At Cologne, Petrarch noted briefly the beauty of the city, the dignified bearing of the men and the cleanliness of married women—the sole criteria offered to define civilitas in others—before turning to himself as an embodiment of that quality. Directed to the river by friends made through his celebrity, or so he asserts, Petrarch then admits that he did not know German.48 Charmed by the chatter of women whom he witnessed bathing their hands and arms in the Rhine, he was unable to understand what they were saying—which by no means inhibited him from holding forth. The linguistic defect could be offset by displaying literary knowledge, and this humanist cited Cicero on deafness and dumbness in such circumstances (Tusculans 5.40.116). Ignorance of the vernacular, Petrarch implies, is a trifle before the bravura of classical quotation. Having no words of his own, he then borrowed from Juvenal (Satires 15.111) on the (not entirely pertinent) subject of Gallic eloquence training British lawyers and capped the reference with an (unidentified, because improvised) self-citation about his hosts’ learning.
Who was meant to be impressed by this show of linguistic incompetence and literary credentials? Was it the humanist's guides, put to the test of their patience by the Virgilian verses (Aeneid 6.318–19) in which he proceeded to ask why the women had gathered by the Rhine. To the reply that an annual ritual was being performed in order to avert misfortune in the coming year, Petrarch quipped that the woes of Italy could not be washed away by the slower flow of the Tiber and the Po.49 This, he explains, was a jest. All are said to have laughed, but some may have wondered at the witticism. For once, it was not expressed by quotation. Devoid of secondhand authority, the ventriloquist was reduced to cracking his own joke.
That Petrarch himself judged this to be funny, at a time of crisis in Italy, may be doubted. Neither humor nor pedantry could conceal the sorry state of his homeland. But he betrays a grudging acknowledgment that his disadvantage, in the opinion of “barbarians” shrewd enough to see through his hauteur, was not only linguistic but also political. Hence, the humanist's nostalgia for empire. His gaze fixed on the remains of Roman antiquity, Petrarch hardly registered Cologne, the largest and richest city of fourteenth-century Germany.50 The imposing cathedral then under construction is mentioned cursorily; only a glance is spared for the relics of the Magi, a major goal of pilgrimage north of the Alps. Their removal from Milan during a period of turmoil in the twelfth century, which might have been compared with Petrarch's own, was a thought that seems not to have occurred to him.51 What affinity could there be between Caesar Augustus and Caesar Barbarossa? Aloof and apart, Rome survived at Cologne in such monuments as “the capitol, our building,” because founded by Marcus Agrippa, just as northern rivers flow “into our sea.”52 This amounts to more than a synonym for the Mediterranean; the repetition of the possessive pronoun is emphatic. Its message is magnified by all that Petrarch does not say. Silence surrounds Cola di Rienzo, whose rallying cry had been the glory of the Roman past.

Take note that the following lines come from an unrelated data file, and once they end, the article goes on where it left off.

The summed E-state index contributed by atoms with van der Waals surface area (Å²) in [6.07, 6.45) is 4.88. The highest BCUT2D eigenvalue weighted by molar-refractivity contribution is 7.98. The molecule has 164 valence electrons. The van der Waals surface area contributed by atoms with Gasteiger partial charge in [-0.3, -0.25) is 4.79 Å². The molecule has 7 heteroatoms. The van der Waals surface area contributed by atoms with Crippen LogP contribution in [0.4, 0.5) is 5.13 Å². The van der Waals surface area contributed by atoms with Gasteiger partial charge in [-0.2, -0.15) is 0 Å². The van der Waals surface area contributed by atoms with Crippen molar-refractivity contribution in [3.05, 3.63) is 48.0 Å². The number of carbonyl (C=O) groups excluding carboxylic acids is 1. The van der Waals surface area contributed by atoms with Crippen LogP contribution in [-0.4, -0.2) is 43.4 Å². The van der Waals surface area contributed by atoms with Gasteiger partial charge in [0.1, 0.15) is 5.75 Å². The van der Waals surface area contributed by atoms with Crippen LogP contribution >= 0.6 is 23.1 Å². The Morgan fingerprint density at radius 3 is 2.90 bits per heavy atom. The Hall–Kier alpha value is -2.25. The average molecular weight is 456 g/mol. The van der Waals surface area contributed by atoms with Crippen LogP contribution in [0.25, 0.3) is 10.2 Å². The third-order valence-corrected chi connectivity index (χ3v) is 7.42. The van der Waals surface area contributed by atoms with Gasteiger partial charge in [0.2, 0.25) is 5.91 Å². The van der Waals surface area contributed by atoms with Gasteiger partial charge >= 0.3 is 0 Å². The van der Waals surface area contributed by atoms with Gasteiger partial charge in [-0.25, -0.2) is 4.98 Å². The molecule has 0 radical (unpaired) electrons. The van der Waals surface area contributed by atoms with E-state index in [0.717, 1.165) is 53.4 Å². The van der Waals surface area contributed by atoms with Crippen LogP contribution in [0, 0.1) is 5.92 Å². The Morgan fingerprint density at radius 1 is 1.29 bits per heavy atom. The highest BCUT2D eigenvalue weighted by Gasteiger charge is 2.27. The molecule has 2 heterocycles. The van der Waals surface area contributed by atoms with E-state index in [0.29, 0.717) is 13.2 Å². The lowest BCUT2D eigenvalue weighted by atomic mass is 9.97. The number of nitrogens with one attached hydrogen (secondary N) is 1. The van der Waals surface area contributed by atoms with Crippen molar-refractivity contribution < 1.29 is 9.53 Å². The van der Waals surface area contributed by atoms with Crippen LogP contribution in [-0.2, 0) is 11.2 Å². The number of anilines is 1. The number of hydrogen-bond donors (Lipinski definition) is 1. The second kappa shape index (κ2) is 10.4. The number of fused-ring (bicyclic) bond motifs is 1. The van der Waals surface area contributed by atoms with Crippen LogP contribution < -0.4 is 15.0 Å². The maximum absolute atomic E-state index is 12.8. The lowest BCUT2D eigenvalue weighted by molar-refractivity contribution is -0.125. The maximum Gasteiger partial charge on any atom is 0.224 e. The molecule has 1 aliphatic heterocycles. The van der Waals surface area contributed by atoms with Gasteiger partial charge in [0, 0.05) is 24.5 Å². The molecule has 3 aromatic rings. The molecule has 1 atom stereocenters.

The fallen ideologue of empire was being replaced by none other than Petrarch in 1351. This is the date about which his readers are discouraged from reflecting, because an unstated but implied 1333 suited his purpose of insinuating that he had espoused the Roman cause long before the rise of Rienzo. The deafening silence about him has more significance here than the perfunctory description of Cologne, which is why efforts to extract from Familiares 1.5 information about Petrarch's sightseeing have been so barren.53 This letter, like 1.4, was composed less to record his journeys in the north than to mark his distance from Cola. And Petrarch traveled further down the road of dissociation on November 23, 1353, when he addressed the third of his appeals to Karl IV, urging him yet again to be crowned at Rome. Now the bookish tone was tempered, and Petrarch alluded to what he had seen rather than what he had read: “. . . non legimus ista, sed vidimus.”54